While common wisdom places a high value on strength, our church is learning to live in weakness. Why? Because when we are weak, we are actually strong. You might call it the irony of weakness: God uses humble, reliant people. Weakness is divinely intended for us by God.  Indeed, a life of dependence on the Holy Spirit, of devotion in prayer and a willingness to suffer for Christ is a beautiful life. So we value dependence on the Spirit rather than dependence on self. We value prayer, which is the opposite of pride and self-sufficiency. And though we do not seek out suffering we know that it is a part of a gospel-centered life.  Our true strength is in Jesus Christ!

I love the three implications listed in this definition:

  • Weakness implies dependence on the Holy Spirit. Ministry is not simply a matter of best practices. It is a spiritual enterprise. As Francis Schaeffer said, “And as Christians, we too must comprehend something of our need for spiritual power. If we think we can operate on our own, if we do not comprehend the need for a power beyond our own, we will never get started" (No Little People).
  • Weakness implies devotion in prayer. When we comprehend that we are weak, we turn away from pride and self-sufficiency to our true source of power. A prayerless life is a life that fails to recognize my true condition.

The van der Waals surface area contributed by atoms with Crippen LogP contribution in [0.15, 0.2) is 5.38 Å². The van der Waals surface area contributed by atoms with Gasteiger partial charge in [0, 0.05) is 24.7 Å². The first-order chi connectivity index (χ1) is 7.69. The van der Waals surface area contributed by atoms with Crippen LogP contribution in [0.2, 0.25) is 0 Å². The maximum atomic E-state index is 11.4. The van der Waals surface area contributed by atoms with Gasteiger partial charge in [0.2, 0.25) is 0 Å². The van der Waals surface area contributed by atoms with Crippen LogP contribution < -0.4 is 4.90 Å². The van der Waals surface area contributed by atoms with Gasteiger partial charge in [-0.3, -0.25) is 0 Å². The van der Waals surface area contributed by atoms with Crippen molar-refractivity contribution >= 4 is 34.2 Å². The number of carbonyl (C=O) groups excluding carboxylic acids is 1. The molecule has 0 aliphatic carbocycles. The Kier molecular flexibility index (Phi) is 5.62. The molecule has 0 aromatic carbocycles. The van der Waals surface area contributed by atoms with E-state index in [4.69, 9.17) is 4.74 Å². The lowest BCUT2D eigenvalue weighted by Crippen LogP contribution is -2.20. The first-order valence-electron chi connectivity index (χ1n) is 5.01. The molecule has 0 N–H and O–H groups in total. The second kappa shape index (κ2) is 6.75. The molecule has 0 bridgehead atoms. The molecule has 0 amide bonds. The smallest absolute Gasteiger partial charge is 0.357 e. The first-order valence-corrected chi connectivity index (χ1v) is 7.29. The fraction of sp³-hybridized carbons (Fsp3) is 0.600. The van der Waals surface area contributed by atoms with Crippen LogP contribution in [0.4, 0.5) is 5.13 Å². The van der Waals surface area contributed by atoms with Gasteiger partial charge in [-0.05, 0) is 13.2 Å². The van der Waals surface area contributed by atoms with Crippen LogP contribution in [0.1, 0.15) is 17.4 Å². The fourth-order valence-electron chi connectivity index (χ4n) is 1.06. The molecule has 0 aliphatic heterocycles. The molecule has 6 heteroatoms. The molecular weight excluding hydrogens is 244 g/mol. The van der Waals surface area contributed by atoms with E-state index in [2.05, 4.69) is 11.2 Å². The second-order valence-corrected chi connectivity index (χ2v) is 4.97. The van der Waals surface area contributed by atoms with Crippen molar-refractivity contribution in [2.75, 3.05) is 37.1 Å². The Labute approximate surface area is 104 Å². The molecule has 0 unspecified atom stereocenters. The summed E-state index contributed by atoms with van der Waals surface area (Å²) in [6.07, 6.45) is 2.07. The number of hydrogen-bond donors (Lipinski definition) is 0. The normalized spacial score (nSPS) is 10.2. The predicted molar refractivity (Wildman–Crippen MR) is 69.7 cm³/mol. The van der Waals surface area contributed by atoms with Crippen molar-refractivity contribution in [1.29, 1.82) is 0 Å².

• Weakness implies a willingness to suffer. The illusion of strength and an unwillingness to suffer go together. Weak people, it seems, are less surprised by suffering. Ajith Fernando writes, “In a world where physical health, appearance, and convenience have gained almost idolatrous prominence, God may be calling Christians to demonstrate the glory of the gospel by being joyful and content while enduring pain and hardship.”

It’s been years since I noticed that Holy Trinity values weakness. I’m not sure if any other churches have included it in their list of values, but perhaps many more should.

Weakness Evangelism

Like you, I’m a fan of being strong. I love all this talk about crushing your goals and building a strong week. I always enjoy being competent and having my life fairly together. It’s how I thought I would live most of my life.


It turns out that life’s not like that. The past few years I’ve been learning lots about weakness. It hasn’t come easily for me, but I’ve had to learn how to acknowledge my limits. My weaknesses have been on display. It almost seems that God has been working to strip me of any pretense that I have it all together.

This past year, as we went through another round of confronting our weaknesses, my wife said something profound to me. What if our weaknesses aren’t a distraction from ministry? What if our weaknesses are actually part of the way God wants to use us in ministry? I know this conceptually, but I haven't always been great at remembering it when I'm weak.